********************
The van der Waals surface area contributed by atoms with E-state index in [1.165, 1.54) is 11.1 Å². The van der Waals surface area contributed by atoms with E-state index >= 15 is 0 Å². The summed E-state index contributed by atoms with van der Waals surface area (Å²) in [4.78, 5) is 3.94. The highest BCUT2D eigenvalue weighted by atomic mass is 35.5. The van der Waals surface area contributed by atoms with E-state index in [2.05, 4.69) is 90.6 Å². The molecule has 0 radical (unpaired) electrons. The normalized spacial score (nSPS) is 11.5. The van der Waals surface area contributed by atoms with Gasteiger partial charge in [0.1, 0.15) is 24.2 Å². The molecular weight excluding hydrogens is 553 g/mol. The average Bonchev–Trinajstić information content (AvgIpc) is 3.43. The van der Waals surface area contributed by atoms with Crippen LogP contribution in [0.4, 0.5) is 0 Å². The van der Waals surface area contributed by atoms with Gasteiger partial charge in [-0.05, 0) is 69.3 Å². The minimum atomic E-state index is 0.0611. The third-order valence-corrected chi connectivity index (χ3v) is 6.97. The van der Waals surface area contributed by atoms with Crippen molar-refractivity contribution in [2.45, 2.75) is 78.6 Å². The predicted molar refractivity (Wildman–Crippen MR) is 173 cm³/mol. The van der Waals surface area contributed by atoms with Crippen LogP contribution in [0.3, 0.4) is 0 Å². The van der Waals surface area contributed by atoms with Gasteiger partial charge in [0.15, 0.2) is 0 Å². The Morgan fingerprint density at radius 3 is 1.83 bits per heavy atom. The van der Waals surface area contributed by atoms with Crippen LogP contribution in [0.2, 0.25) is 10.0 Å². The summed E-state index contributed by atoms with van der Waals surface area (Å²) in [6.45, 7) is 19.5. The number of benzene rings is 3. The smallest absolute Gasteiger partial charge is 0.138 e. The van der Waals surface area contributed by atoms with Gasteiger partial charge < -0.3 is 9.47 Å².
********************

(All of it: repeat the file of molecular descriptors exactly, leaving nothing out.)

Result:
The van der Waals surface area contributed by atoms with E-state index in [1.165, 1.54) is 11.1 Å². The van der Waals surface area contributed by atoms with E-state index >= 15 is 0 Å². The summed E-state index contributed by atoms with van der Waals surface area (Å²) in [4.78, 5) is 3.94. The highest BCUT2D eigenvalue weighted by atomic mass is 35.5. The van der Waals surface area contributed by atoms with E-state index in [2.05, 4.69) is 90.6 Å². The molecule has 0 radical (unpaired) electrons. The normalized spacial score (nSPS) is 11.5. The van der Waals surface area contributed by atoms with Gasteiger partial charge in [0.1, 0.15) is 24.2 Å². The molecular weight excluding hydrogens is 553 g/mol. The average Bonchev–Trinajstić information content (AvgIpc) is 3.43. The van der Waals surface area contributed by atoms with Crippen LogP contribution in [0.4, 0.5) is 0 Å². The van der Waals surface area contributed by atoms with Gasteiger partial charge in [-0.05, 0) is 69.3 Å². The minimum atomic E-state index is 0.0611. The third-order valence-corrected chi connectivity index (χ3v) is 6.97. The van der Waals surface area contributed by atoms with Crippen molar-refractivity contribution in [2.45, 2.75) is 78.6 Å². The predicted molar refractivity (Wildman–Crippen MR) is 173 cm³/mol. The van der Waals surface area contributed by atoms with Crippen LogP contribution in [0.3, 0.4) is 0 Å². The van der Waals surface area contributed by atoms with Gasteiger partial charge in [0.15, 0.2) is 0 Å². The Morgan fingerprint density at radius 3 is 1.83 bits per heavy atom. The van der Waals surface area contributed by atoms with Crippen LogP contribution in [0.2, 0.25) is 10.0 Å². The summed E-state index contributed by atoms with van der Waals surface area (Å²) in [6.45, 7) is 19.5. The number of benzene rings is 3. The smallest absolute Gasteiger partial charge is 0.138 e. The van der Waals surface area contributed by atoms with Gasteiger partial charge < -0.3 is 9.47 Å².